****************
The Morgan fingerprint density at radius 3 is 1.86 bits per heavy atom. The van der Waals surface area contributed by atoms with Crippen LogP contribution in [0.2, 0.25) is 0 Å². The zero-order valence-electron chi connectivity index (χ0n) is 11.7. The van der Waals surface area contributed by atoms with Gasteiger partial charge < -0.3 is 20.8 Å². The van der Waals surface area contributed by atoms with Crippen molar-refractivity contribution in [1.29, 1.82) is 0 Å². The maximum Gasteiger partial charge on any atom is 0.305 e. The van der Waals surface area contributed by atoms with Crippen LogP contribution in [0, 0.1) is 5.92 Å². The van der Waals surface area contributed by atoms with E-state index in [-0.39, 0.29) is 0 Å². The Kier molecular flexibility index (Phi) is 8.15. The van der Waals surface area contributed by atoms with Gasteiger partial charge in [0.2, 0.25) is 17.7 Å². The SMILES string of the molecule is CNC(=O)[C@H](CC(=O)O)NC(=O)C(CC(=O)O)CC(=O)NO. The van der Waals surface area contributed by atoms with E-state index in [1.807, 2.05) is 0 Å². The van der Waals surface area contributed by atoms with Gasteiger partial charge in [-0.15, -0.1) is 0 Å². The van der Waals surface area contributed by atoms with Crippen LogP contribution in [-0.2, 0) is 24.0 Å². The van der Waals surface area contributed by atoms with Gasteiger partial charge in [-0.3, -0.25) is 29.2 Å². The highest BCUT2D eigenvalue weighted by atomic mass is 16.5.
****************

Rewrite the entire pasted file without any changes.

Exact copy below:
The Morgan fingerprint density at radius 3 is 1.86 bits per heavy atom. The van der Waals surface area contributed by atoms with Crippen LogP contribution in [0.2, 0.25) is 0 Å². The zero-order valence-electron chi connectivity index (χ0n) is 11.7. The van der Waals surface area contributed by atoms with Gasteiger partial charge < -0.3 is 20.8 Å². The van der Waals surface area contributed by atoms with Crippen molar-refractivity contribution in [1.29, 1.82) is 0 Å². The maximum Gasteiger partial charge on any atom is 0.305 e. The van der Waals surface area contributed by atoms with Crippen LogP contribution in [0, 0.1) is 5.92 Å². The van der Waals surface area contributed by atoms with E-state index in [-0.39, 0.29) is 0 Å². The Kier molecular flexibility index (Phi) is 8.15. The van der Waals surface area contributed by atoms with Gasteiger partial charge in [0.2, 0.25) is 17.7 Å². The SMILES string of the molecule is CNC(=O)[C@H](CC(=O)O)NC(=O)C(CC(=O)O)CC(=O)NO. The van der Waals surface area contributed by atoms with E-state index in [1.807, 2.05) is 0 Å². The van der Waals surface area contributed by atoms with Gasteiger partial charge in [-0.15, -0.1) is 0 Å². The van der Waals surface area contributed by atoms with Crippen LogP contribution in [-0.2, 0) is 24.0 Å². The van der Waals surface area contributed by atoms with Gasteiger partial charge in [-0.3, -0.25) is 29.2 Å². The highest BCUT2D eigenvalue weighted by atomic mass is 16.5.